Kingston After Dark: The artist at 70

Tom Chapin. (Photo: Bonnie Chapin)

Tom Chapin. (Photo: Bonnie Chapin)

It’s moving to hear a song like “Ride Out Any Storm” on activist Tom Chapin’s great new album, 70. Folk elements straight out of the bright light of protest music anchor these songs of determination. You certainly feel Chapin’s continuing vitality.

I ask him whether protest can still weather the storm and make peace prevail in 2015.

“Does musical protest matter? Does it work? Well, sometimes it has worked and made a difference,” the folk hero answers. “After all, looking back, I can say that it certainly has worked in my lifetime. After all, ‘We Shall Overcome’ finally overcame!”


Chapin’s musical legacy is dear in the hearts of people in the Catskills and hills near the Hudson River. People still seek music with activism and unity at their heart. I was blessed to meet Pete Seeger when my mom worked for Clearwater. Younger artists like Mike & Ruthy or my friends The Felice Brothers continue to inspire.

What’s Chapin’s advice for us youngsters or people trying to live a life supporting small business, local farm-to-table movements, or the spirit of folk/jam or even punk-rock music (that last one’d be me)?

“I find it tricky to give out advice, as I am uncomfortable pretending that I am some kind of sage or musical guru,” Chapin responds. “Randy Newman’s advice to a young musician comes to mind: Never leave your wallet in the dressing room.”

I once heard Pete Seeger answer a young reporter’s question about whether his lifetime of activism and music had made a difference. Pete said he didn’t know, “but I do know I’ve met the good people. People with live hearts, live eyes and live minds.”

On the new record, Chapin’s daughters Abigail and Lily sing a Seeger tune, a gentle version of “Quite Early Morning.” But as much as we love Pete around here, it was another song, ‘Old Dogs and Old Friends,’ that really grabbed me. “If I survive to 110 it’s thanks to old dogs and old friends,” the lyric goes. The riff is similar to Tom’s “When I’m 64,” but of course he’s passed that marker already, ha ha. This heartwarming number made me nostalgic for dogs and friends.

As life goes on, does Chapin treasure certain moments more? “Every time of life seems to have its ups and downs,” Chapin says. “I think as I’ve gotten older, I am clearer about why and how I get to make music. There is something magical about a group of people gathered together in the same place, all connected with story and song. And I feel blessed to be able to write, record and perform songs that I have created with my friends.”

I press on. Does Chapin still think we can realize that caring for the earth is the same as compassion? Do evolution and a dumbed-down Christianity have to be at odds? You can love your neighbors and not have to condemn them or live in denial like it is unpatriotic to criticize Wal-Mart, know what I mean?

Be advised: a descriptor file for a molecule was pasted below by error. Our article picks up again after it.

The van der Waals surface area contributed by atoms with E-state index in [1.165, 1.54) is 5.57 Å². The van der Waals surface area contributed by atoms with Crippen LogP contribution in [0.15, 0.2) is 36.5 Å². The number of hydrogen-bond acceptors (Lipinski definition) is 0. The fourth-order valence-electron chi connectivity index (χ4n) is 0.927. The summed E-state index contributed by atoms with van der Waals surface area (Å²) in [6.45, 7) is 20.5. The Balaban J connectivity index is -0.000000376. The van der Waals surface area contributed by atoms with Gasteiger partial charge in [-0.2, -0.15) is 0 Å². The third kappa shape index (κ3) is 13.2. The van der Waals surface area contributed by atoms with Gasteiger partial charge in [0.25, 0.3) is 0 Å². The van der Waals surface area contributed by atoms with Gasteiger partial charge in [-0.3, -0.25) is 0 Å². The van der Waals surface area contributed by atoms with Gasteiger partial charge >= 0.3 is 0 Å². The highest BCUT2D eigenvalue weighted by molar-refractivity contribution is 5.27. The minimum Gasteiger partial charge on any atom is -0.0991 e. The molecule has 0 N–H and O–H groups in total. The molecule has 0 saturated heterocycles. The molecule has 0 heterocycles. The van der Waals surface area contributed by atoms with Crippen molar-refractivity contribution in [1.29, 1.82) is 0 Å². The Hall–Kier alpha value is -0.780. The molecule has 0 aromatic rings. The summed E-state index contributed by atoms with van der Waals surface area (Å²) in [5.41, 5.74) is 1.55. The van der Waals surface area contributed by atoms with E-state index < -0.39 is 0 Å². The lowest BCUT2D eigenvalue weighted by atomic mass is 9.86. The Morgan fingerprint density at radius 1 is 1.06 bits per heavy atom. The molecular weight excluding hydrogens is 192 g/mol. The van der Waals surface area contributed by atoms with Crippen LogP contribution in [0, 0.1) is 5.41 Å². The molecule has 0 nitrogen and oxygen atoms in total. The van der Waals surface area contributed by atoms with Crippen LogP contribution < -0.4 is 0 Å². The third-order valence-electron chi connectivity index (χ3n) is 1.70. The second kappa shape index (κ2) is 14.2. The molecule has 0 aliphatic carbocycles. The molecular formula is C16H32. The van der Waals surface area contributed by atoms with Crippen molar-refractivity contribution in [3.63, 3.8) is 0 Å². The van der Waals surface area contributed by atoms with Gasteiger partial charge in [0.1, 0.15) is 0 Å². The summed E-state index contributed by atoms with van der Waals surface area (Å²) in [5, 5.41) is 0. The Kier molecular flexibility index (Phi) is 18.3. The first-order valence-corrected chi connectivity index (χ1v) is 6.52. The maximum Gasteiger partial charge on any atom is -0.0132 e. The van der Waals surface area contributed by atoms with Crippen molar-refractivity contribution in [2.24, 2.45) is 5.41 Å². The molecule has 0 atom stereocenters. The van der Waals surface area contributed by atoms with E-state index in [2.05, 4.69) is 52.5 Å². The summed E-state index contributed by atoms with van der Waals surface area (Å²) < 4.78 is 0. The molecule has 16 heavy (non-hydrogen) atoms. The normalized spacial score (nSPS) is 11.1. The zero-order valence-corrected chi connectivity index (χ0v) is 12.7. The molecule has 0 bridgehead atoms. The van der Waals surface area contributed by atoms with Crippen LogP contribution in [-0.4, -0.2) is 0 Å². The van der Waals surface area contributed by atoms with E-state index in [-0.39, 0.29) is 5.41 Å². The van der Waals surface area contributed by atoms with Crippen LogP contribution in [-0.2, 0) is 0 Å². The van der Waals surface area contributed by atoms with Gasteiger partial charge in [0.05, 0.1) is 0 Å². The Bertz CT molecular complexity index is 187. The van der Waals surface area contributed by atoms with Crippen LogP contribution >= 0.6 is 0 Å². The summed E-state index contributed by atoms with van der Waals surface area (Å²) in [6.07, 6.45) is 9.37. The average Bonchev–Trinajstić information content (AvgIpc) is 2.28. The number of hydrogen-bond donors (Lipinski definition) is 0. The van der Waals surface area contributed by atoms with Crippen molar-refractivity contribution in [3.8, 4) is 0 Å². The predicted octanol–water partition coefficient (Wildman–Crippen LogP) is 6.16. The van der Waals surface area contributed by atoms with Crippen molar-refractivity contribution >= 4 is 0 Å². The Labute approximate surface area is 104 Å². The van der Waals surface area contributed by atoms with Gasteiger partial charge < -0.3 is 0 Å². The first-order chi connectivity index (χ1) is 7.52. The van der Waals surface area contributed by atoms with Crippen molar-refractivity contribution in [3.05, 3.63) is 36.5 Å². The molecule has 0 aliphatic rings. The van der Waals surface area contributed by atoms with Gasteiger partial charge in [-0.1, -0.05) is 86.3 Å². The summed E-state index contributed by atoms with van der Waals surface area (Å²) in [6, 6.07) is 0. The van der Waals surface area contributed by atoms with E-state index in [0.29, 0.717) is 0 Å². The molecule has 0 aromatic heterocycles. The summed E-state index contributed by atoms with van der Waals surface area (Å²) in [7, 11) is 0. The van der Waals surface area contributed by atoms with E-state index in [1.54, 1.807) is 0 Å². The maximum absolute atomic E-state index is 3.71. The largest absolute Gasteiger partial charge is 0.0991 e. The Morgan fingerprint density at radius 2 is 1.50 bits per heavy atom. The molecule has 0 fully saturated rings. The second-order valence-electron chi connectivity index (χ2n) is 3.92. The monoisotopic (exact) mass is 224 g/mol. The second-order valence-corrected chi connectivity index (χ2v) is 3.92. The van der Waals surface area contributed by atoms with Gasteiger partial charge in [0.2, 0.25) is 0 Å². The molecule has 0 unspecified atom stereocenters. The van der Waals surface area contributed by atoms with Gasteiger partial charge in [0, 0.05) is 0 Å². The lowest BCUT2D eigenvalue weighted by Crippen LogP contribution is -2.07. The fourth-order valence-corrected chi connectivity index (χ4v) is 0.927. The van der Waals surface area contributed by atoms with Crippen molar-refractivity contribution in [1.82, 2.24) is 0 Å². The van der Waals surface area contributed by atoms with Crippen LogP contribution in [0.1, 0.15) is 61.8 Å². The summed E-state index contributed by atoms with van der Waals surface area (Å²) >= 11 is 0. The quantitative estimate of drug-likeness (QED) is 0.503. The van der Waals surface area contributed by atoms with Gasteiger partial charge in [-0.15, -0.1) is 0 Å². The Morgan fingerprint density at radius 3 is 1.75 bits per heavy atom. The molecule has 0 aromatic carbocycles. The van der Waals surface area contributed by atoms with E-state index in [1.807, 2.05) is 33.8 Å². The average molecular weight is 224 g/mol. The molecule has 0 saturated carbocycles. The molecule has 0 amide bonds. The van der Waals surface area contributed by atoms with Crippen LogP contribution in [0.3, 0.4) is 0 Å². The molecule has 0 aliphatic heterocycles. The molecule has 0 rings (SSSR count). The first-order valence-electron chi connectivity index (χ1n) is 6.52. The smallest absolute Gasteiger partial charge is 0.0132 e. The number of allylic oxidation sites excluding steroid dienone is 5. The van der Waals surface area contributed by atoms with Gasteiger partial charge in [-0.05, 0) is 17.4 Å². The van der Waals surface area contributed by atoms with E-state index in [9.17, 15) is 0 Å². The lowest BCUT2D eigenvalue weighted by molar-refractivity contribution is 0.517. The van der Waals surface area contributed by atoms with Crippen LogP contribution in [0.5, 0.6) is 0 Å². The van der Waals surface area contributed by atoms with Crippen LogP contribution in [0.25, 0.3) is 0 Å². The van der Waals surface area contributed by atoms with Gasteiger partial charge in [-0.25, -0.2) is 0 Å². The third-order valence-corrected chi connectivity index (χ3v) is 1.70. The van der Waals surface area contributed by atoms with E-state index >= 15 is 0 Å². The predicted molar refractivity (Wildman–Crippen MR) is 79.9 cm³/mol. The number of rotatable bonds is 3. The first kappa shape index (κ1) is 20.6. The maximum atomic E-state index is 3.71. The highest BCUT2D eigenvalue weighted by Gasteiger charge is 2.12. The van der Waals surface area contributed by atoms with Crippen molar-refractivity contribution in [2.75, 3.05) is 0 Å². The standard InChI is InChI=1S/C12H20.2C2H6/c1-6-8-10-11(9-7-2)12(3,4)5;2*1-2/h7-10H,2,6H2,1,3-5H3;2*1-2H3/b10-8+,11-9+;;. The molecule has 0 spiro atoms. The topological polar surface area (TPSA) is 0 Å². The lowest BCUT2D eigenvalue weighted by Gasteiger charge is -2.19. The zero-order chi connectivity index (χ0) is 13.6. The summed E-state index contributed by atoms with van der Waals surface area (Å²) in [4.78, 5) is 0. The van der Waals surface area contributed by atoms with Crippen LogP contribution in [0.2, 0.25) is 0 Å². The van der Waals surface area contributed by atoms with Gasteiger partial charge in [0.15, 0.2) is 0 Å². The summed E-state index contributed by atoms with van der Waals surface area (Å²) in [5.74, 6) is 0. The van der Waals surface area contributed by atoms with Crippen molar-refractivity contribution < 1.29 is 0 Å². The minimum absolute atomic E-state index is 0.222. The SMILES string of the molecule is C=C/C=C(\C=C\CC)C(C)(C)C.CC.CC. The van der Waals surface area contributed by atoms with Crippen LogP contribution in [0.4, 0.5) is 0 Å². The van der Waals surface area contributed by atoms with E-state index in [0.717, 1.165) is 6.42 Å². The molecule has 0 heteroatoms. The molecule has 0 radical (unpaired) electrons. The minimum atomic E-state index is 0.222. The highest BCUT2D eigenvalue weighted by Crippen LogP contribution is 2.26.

He thinks. “I think we are on the cusp of a sea change in our environmental thinking, despite what the myriad Republican presidential contenders might say or believe. We are watching corporations, governments and citizens act as if global warming is a reality and a very real threat to our future. I think that change often comes much quicker than we expect or realize. Look at our incredible gains in the last few years in gay-rights issues, for example.”

The troubadour pauses. “But, then, I am an optimist who believes that people will finally act in their own interest, and worry not about a corporation’s quarterly bottom line, but what the world will look like for their children’s children.”

Sunday nights are gay nights at Mkt2 in Rosendale (that’s Market Market, a quaint and popular spot just at the edge of town that used to be the bus station). Cocktail specials and queer movies will be part of the weekly party.

“There weren’t any queer events I could see that were consistent. A random event every few months, but no regular spot where people could congregate on a weekly basis,” says organizer Cara Stewart. “I play music during the cocktail hours but also screen queer movies if people want to just not talk and sort of be there. Ever-changing cocktail specials weekly and a lot of it based around what’s in season. Last week was a rhubarb cocktail special called the Rhubarbra Streisand.”

If you wanna catch one of the most socially relevant concerts of the summer, is your must-visit destination. The AfroPunk movement has been growing strong the last decade, and this year the lineup for the August 22/23 Brooklyn event brings together legends like Lenny Kravitz and the undisputed queen of intense and beautiful weirdness Grace Jones, along with fresh playas like Danny Brown and the funktastic Thundercat plus freakin’ Suicidal Tendencies, Gold Link, Lion Bade, Kelis, Everyday People and many more.

Until next time, be sure not to drink the Kool-Aid or anything at the Monsanto party. We’re heading into summer fast. Stay tuned, ’cuz some killer stuff is on the horizon.

Thanks and stay peaceful.